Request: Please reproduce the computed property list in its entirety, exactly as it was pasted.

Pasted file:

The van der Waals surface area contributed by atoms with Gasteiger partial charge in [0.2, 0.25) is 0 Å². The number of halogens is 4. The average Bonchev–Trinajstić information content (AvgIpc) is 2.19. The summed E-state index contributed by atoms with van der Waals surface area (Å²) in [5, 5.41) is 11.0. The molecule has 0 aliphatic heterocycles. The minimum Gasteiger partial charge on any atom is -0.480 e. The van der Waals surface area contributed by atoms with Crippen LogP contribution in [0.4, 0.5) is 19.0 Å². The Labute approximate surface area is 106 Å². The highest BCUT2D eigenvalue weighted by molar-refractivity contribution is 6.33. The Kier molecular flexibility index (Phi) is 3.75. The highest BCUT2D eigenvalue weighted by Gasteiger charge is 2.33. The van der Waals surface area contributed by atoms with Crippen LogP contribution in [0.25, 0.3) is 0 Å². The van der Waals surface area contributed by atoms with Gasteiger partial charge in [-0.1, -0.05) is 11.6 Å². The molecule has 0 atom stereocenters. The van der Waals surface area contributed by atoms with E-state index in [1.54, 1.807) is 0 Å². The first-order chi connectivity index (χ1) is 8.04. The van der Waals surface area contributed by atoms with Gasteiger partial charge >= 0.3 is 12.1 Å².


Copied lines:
The van der Waals surface area contributed by atoms with Gasteiger partial charge in [0.2, 0.25) is 0 Å². The number of halogens is 4. The average Bonchev–Trinajstić information content (AvgIpc) is 2.19. The summed E-state index contributed by atoms with van der Waals surface area (Å²) in [5, 5.41) is 11.0. The molecule has 0 aliphatic heterocycles. The minimum Gasteiger partial charge on any atom is -0.480 e. The van der Waals surface area contributed by atoms with Crippen LogP contribution in [0.4, 0.5) is 19.0 Å². The Labute approximate surface area is 106 Å². The highest BCUT2D eigenvalue weighted by molar-refractivity contribution is 6.33. The Kier molecular flexibility index (Phi) is 3.75. The highest BCUT2D eigenvalue weighted by Gasteiger charge is 2.33. The van der Waals surface area contributed by atoms with Crippen LogP contribution in [0.25, 0.3) is 0 Å². The van der Waals surface area contributed by atoms with Gasteiger partial charge in [-0.1, -0.05) is 11.6 Å². The molecule has 0 atom stereocenters. The van der Waals surface area contributed by atoms with E-state index in [1.54, 1.807) is 0 Å². The first-order chi connectivity index (χ1) is 8.04. The van der Waals surface area contributed by atoms with Gasteiger partial charge >= 0.3 is 12.1 Å².